But then I started wondering about my own attitude. And wondering what God thought? Was the bigger “sin” those who were breaking the traffic rules and cutting in line or me or my growing anger and impatience toward them?


The question began to bother me.

It’s an easy trap to fall into (at least for me). Other people’s bad behavior justifies my impatience, anger (okay, and maybe even the envy I felt because I wasn’t at the front of the line like they were.) It’s easy for most of us to avoid the “big” sins, I mean it’s not as if I’ve murdered anyone lately. But the Bible doesn’t really classify sins. To God sin is sin no matter what it is.

Paul said in Romans one that “Their lives became full of every kind of wickedness, sin, greed, hate, envy, murder, quarreling, deception, malicious behavior.”


I’ve thought a lot about the trip over the past week and my attitude. It became a reminder to me of how God looks at the heart, and how I react to situations around me. It’s not wrong to get frustrated and even angry at a situation, but my response to that situation—and my heart—is just as important to God.

Paul was continually encouraging the Christians to grow in their faith. He wrote in Galatians that, “. . .the Holy Spirit produces this kind of fruit in our lives: love, joy, peace, patience, kindness, goodness, and faithfulness. . .”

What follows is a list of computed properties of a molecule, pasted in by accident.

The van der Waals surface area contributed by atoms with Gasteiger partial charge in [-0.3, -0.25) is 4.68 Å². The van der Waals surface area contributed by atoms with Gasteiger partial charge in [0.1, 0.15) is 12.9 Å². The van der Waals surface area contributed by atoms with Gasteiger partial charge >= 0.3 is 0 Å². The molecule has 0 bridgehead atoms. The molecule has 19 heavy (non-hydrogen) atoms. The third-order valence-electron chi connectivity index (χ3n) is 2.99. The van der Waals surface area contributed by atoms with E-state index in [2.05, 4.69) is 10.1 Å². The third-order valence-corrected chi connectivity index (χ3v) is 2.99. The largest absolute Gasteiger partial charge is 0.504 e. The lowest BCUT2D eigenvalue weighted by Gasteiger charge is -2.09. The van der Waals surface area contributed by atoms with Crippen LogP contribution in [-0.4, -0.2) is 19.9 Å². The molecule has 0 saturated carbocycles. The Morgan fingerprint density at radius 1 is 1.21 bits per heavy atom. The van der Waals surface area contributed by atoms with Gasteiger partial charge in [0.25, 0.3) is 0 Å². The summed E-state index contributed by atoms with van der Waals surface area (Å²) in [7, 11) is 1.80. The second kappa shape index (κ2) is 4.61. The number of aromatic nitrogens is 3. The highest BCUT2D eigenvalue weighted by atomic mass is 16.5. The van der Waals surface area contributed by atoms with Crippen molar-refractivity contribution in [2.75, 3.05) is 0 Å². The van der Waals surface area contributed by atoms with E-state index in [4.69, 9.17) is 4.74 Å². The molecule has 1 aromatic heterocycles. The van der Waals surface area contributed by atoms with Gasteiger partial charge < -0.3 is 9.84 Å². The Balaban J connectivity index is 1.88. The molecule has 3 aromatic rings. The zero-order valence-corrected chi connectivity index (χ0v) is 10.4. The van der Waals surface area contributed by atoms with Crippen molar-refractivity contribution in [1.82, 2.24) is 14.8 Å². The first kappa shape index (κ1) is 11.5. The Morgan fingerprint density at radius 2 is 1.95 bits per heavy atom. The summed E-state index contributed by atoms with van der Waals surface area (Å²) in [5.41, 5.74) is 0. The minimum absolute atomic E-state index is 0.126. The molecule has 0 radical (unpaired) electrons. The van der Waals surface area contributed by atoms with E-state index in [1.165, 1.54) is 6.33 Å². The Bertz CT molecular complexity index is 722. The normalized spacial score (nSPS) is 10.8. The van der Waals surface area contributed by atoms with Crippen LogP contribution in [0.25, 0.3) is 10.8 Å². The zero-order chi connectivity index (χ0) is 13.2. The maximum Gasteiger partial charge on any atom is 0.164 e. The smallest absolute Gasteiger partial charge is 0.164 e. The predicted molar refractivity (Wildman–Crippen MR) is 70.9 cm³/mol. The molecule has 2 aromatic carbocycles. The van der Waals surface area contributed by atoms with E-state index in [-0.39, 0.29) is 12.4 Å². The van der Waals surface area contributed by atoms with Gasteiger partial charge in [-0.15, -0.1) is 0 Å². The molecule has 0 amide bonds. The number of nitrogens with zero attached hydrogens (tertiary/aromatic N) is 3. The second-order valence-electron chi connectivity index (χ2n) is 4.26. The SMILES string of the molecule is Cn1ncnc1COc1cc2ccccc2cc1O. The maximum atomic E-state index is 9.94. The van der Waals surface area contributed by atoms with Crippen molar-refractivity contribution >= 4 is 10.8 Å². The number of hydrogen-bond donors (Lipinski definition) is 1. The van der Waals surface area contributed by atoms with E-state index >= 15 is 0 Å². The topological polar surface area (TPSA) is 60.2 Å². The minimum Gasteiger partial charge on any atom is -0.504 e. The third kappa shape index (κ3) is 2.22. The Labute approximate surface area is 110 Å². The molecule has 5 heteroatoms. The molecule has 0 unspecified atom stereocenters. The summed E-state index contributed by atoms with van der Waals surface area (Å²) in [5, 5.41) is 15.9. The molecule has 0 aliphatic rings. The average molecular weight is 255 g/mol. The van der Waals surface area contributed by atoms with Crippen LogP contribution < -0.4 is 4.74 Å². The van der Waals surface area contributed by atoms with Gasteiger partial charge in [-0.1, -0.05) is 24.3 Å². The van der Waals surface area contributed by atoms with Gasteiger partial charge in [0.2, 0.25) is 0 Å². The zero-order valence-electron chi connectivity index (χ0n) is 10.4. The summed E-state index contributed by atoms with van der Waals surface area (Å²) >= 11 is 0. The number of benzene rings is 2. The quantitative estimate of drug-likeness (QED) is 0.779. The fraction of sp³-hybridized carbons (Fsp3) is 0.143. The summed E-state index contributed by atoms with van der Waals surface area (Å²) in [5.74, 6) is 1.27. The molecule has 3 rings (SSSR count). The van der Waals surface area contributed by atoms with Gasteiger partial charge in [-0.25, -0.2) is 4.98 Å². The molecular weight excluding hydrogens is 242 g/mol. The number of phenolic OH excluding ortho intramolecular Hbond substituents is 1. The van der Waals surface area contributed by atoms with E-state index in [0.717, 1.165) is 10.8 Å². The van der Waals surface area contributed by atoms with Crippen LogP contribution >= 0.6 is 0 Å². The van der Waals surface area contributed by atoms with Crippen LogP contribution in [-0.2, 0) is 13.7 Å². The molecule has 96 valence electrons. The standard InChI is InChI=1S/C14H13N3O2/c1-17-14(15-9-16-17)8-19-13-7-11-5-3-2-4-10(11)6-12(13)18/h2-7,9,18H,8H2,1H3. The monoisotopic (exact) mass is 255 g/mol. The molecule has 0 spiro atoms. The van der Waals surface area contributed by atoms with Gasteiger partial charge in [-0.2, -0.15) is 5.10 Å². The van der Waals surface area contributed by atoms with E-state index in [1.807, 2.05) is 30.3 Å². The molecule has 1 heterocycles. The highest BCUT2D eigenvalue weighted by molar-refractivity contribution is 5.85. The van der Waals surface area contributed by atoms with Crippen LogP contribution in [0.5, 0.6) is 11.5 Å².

As we begin a new year, may our hearts be open to the Spirit continuing to work in us to produce more of these godly attributes in our lives.

Be a blessing today!


Sunday, January 08, 2012

The least of these...

Five days ago, one of the Christian women from a village where we have a church gave birth to twins. The mother had been very sick and the babies were born early, so on Friday, Emily and I drove out to the village to take a food packet and vitamins to her and to check on how she was doing. While there, we learned that she needed a blood transfusion, but was unable to get one at the hospital before they sent her home. We also found out that she didn't have enough food to eat and wasn't producing enough milk to feed the tiny babies.

After going into to town to buy formula and bottles, we returned and Emily showed her how to make the formula and clean the bottles. It turned into an emotional meeting when the extended family joined us and started singing and praising God. Emily shared some words of encouragement and we were able to pray over the mother and her new babies.

While the vitamins and food are helping, she is very weak and because of some other problems, unable to nurse the babies, but the twins are taking the formula. We are grateful to those of you who have given to The ECHO Project so we can in turn help in emergency situations like this one. 

Tonight at church, the Christians discussed adopting these two babies and helping out financially with the mother's needs. I was touched again to see the joy of giving spread to the Christians here in town. Please pray for this sweet mother and her babies as she has a difficult road ahead of her. We will continue supplying formula and supplementing the mother's food in the coming months.

To find out how The ECHO Project is making a difference to individuals or to give, please visit our website. We've also just opened a brand new on-line Safari Shop where you can buy really cool products and all profits go directly to The ECHO Project.

Happy New Year!


Sunday, January 01, 2012

Happy New Year!

We just finished shooting fireworks from our roof while watching a fantastic display in the neighborhood, but I wanted to stop and wish all of you a very happy and blessed 2012!